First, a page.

For many people, warm weather means spending as much time outdoors as possible. One popular outdoor activity is camping. Before you load up the car, here are some important tips to make sure your outdoor adventure is a safe one.
Here are some essential items to pack for your camping trip:
- Insect repellent
- Sunscreen—Use sunscreens with a sun protection factor (SPF) of 15 or more.
- Sunglasses—Be sure that your sunglasses block 100% of UVA and UVB radiation.
- Clothing that can be layered such as tank tops, long-sleeved shirts, sweaters, and long pants
- Extra socks
- Hiking shoes or boots
- Rain gear such as waterproof pants and jackets
- Prescription glasses, if needed
- Whistle—It can be used to scare off animals or to alert someone if you get lost.
- Tent and sleeping bag
- Plastic sheet—Plastic can be used for protection, warmth or shelter.
- Flashlight and extra batteries
- Matches—Keep matches stored in a dry place.
- Pocket knife
- Pocket mirror
- Radio with fresh batteries
- Trash bags
- Food—Portable foods like trail mix, bread, peanut butter, fruit, and granola bars make good camp food choices. Always wash your hands before handling food.
- Foil—It can have many uses. You can form it into a cup or use it as a signaling device.
- Water purification tablets or water filter if you cannot bring enough fresh water
Another very important item is a first-aid kit. Accidents can happen, so it is important to bring a well-stocked kit that includes:
- A first-aid manual
- Adhesive bandages of different shapes and sizes
- Sterile gauze pads of different sizes
- Adhesive tape
- Elastic bandages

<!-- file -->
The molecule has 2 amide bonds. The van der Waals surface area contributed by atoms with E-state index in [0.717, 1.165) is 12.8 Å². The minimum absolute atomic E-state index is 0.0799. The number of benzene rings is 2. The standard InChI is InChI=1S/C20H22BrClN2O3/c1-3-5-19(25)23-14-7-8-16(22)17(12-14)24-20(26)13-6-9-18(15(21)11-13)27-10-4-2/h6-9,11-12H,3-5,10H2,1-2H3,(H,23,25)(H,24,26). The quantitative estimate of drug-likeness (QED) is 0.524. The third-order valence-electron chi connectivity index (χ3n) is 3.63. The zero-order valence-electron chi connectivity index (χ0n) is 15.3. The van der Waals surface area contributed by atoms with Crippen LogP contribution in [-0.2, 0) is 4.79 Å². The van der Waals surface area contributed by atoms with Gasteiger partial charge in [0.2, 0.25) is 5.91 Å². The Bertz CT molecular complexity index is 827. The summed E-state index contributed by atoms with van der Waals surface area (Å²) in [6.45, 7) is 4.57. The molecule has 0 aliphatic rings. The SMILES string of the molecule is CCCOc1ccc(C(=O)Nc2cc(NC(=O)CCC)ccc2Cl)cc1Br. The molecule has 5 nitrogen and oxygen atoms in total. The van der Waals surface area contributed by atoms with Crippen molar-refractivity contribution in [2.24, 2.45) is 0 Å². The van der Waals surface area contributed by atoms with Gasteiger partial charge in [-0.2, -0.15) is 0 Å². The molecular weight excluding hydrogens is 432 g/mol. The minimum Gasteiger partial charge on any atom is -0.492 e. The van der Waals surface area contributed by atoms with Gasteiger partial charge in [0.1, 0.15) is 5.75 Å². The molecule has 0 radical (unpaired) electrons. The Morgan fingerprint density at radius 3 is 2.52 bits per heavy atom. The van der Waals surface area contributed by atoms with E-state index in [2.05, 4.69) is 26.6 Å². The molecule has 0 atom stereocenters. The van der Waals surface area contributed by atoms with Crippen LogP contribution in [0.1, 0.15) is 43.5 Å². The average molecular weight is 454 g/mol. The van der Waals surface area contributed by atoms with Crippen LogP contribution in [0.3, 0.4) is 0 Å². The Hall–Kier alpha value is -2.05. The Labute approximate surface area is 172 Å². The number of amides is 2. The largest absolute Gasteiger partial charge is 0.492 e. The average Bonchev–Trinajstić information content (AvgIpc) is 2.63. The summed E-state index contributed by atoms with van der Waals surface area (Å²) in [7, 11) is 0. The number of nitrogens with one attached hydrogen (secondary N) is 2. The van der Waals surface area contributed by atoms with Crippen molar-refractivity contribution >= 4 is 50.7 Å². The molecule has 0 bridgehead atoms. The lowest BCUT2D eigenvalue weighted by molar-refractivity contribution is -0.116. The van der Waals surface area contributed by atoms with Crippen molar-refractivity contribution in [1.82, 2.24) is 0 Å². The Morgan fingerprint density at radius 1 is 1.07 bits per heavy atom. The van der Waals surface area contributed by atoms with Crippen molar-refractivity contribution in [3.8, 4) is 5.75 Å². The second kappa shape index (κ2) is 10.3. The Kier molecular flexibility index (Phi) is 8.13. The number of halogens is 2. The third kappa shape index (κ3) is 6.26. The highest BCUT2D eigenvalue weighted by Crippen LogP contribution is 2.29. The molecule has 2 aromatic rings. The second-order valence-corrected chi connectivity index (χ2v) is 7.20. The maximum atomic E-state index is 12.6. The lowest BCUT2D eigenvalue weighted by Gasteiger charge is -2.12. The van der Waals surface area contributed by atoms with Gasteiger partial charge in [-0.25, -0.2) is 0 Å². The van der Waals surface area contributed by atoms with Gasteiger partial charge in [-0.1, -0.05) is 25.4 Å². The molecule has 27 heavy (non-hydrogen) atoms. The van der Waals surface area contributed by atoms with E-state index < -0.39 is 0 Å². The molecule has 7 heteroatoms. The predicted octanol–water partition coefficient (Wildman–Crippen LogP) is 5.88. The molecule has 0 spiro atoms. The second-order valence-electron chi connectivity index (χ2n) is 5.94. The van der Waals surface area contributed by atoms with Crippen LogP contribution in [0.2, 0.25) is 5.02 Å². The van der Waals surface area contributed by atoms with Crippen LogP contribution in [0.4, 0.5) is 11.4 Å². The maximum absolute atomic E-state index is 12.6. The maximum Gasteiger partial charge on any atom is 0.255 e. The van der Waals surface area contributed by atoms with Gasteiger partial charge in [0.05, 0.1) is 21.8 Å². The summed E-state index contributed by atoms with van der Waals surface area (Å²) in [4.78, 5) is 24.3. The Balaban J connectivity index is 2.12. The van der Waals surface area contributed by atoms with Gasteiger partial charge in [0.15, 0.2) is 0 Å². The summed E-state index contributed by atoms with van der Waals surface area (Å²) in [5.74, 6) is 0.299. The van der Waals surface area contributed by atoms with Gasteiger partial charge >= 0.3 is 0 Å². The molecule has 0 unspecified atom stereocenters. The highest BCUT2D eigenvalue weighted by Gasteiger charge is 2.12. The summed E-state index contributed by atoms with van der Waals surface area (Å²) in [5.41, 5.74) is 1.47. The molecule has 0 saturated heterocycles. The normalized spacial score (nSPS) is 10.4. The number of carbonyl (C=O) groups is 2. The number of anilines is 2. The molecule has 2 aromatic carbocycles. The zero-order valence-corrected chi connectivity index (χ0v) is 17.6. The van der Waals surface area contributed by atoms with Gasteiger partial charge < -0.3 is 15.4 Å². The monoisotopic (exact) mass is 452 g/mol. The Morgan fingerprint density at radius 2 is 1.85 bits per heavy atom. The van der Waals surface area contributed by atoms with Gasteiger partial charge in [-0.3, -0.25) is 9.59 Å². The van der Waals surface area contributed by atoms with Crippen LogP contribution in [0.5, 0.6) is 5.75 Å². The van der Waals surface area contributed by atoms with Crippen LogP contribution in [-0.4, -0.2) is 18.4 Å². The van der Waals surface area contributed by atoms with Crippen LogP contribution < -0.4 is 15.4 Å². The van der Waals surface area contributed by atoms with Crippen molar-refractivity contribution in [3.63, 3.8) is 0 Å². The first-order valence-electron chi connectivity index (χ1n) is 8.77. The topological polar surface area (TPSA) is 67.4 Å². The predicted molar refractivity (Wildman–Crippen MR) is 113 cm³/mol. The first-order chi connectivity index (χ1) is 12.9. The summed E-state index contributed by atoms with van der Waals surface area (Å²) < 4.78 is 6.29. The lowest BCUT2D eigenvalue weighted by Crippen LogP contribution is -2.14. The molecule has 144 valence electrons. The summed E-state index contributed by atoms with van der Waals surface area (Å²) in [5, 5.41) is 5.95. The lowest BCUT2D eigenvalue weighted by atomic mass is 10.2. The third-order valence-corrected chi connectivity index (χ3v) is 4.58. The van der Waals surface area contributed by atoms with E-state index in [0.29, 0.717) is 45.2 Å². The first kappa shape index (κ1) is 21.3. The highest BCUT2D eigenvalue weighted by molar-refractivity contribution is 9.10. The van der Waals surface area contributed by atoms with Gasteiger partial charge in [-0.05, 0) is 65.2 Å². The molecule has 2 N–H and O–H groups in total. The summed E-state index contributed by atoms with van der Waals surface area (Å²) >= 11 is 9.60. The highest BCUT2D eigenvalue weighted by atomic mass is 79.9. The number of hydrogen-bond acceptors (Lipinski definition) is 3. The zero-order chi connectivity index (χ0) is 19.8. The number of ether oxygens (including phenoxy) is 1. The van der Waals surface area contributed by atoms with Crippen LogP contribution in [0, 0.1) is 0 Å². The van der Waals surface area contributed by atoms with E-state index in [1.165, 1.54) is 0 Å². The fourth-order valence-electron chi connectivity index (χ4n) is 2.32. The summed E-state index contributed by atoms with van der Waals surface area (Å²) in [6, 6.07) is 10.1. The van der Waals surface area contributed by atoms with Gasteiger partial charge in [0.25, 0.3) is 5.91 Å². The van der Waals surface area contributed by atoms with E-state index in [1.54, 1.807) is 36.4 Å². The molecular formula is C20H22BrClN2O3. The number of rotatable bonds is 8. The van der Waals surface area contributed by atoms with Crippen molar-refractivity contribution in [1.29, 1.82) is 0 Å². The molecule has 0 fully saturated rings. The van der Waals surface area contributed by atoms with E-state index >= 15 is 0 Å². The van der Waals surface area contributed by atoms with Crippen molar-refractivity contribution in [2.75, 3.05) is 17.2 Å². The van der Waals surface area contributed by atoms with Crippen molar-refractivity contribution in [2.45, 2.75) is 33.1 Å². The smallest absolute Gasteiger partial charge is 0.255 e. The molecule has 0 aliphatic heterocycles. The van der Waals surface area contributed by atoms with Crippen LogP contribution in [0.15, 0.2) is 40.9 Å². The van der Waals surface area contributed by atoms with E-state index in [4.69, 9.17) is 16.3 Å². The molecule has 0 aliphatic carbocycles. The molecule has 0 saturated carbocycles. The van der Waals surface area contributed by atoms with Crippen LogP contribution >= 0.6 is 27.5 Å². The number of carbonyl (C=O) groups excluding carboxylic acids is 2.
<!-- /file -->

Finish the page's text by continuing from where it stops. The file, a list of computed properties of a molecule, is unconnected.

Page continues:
- Antiseptic wipes
- Cold pack
- Non-latex gloves
- Safety pins
- Tweezers—These will be helpful if you have to remove ticks or splinters.
- Hydrocortisone cream (1%) or calamine lotion
- Topical antibiotic cream
- Oral antihistamine medication
- An epinephrine pen if anyone has known allergies such as an allergy to bee stings
- Medications for pain or fever, such as acetaminophen and ibuprofen
Before leaving home and when on the road, keep these things in mind:
- Alert friends and family. Let family members and friends know where you will be camping and for how long. In case there is an emergency, it will be good to have someone who knows your location.
- Check the weather. A few days before leaving for camp, check in on the latest weather reports. While traveling to your destination, tune into weather reports on the radio.
- Arrive early. Plan to arrive at your destination early. Arriving when there is still plenty of daylight will allow you to get a good view and sense of the area where you are camping, as well as enough time to set up camp.
When you are at the campsite and ready to set up camp, follow these guidelines:
- Stay clear of harmful objects. Make sure there are no sharp objects, branches, glass, ant beds, wasp nests, bees, or poison ivy near the campsite.
- Survey the land. Check the contour of the ground and avoid trouble spots that could easily flood or become muddy if it rained.
- Find level land. Set up camp on land that is level and large enough to spread out all your gear. Trees and shrubs may also help block strong wind gusts. Make sure trees do not have dead branches or other things that could fall and hit someone.
- Find a safe spot. Pitch your tent in a safe spot away from the campfire. When entering and leaving your tent, be sure to close the entrance quickly to keep insects from getting in.